Film & Theme
The Power of the Individual: The Abolitionists
The American abolitionist movement began early in the 19th century with men and women— black and white—who believed they could end a system of legal slavery that was embedded in every aspect of American life. In New England, generations created fortunes financing, building, and captaining ships that carried captives from Africa and shipped slave-made goods along the Eastern seaboard. In the South, white landowners built an economy based on the labor-intensive crops of rice, tobacco, and cotton, supported by a political and legal system that ensured a steady supply of workers. The vast majority of Americans truly believed slavery was a permanent fact of life. The Abolitionists tells the stories of five extraordinary people who envisioned a different world. Frederick Douglass, William Lloyd Garrison, Harriet Beecher Stowe, John Brown, and Angelina Grimké all imagined a nation without slavery and worked to make it happen.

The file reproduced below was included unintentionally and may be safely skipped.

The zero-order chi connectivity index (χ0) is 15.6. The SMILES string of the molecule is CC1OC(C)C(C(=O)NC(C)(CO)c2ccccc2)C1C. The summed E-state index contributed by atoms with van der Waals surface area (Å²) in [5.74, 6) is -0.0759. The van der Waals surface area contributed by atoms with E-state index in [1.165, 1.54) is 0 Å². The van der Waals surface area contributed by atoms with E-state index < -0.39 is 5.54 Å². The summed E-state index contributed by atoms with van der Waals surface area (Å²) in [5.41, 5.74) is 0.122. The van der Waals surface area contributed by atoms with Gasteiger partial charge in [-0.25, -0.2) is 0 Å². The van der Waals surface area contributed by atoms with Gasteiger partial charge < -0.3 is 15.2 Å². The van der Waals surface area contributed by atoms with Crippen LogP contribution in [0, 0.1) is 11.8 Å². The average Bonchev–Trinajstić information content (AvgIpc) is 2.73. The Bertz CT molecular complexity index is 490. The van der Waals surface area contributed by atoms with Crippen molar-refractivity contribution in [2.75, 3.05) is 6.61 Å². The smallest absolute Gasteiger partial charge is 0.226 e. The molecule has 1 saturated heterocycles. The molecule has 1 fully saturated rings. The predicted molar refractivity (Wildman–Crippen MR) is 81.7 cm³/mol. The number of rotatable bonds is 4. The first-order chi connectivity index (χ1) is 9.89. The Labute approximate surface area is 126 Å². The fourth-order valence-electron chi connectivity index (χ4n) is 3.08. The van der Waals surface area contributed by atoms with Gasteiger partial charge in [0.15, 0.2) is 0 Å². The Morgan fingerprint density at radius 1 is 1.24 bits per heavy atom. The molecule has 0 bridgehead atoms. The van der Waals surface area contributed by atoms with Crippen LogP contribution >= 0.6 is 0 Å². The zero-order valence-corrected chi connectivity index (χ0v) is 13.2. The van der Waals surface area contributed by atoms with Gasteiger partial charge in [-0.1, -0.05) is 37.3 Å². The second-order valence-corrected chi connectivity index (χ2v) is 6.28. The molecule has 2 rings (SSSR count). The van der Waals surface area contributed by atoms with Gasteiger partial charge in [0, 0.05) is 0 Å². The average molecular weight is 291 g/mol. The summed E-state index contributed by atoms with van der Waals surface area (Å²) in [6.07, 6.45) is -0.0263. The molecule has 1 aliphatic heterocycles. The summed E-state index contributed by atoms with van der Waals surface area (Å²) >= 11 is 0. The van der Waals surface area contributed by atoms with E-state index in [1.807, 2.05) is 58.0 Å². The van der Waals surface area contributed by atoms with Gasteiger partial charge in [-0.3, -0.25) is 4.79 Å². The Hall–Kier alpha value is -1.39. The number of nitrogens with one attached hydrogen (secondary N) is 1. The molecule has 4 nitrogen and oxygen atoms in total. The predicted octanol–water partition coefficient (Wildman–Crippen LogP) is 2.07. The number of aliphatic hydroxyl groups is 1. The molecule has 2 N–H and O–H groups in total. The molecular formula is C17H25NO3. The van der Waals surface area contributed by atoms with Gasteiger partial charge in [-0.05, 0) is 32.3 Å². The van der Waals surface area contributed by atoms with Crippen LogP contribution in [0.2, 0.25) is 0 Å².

This clip introduces William Lloyd Garrison (1805–1879), a leader in the antislavery movement for thirty years. A man of strong Christian faith, he lived in Baltimore and Boston, where he found supporters in free black communities. He attended black churches and developed a deep conviction that slaveholding was a sin and slavery a national evil. Garrison used his newspaper The Liberator to attempt to convince readers to deliver the nation from sin by ending slavery. At a time when most abolitionists believed that only a slow and gradual emancipation of slaves might be possible, Garrison consistently called for an immediate end to slavery.
Abolitionists, Episode I. 10:10–16:25
Questions for class discussion
- How did Garrison’s religious beliefs influence his understanding of slavery?
- What was the role of the free black community in shaping Garrison’s views about abolition? How did his views change over time?
- What was “radical” about Garrison’s abolitionist ideas?
- Why was it especially important that Garrison, a white man, formed alliances with free blacks and took up the abolitionist cause?
Background Articles for Teachers
- Abolition and Religion
- Abolition and Antebellum Reform
- “Rachel Weeping for Her Children”: Black Women and the Abolition of Slavery
- Slavery's Opponents and Defenders
- From Courage to Freedom: Frederick Douglass's 1845 Autobiography
- A Different Perspective on Slavery: Writing the History of African-American Slave Women
- A Look at Slavery through Posters and Broadsides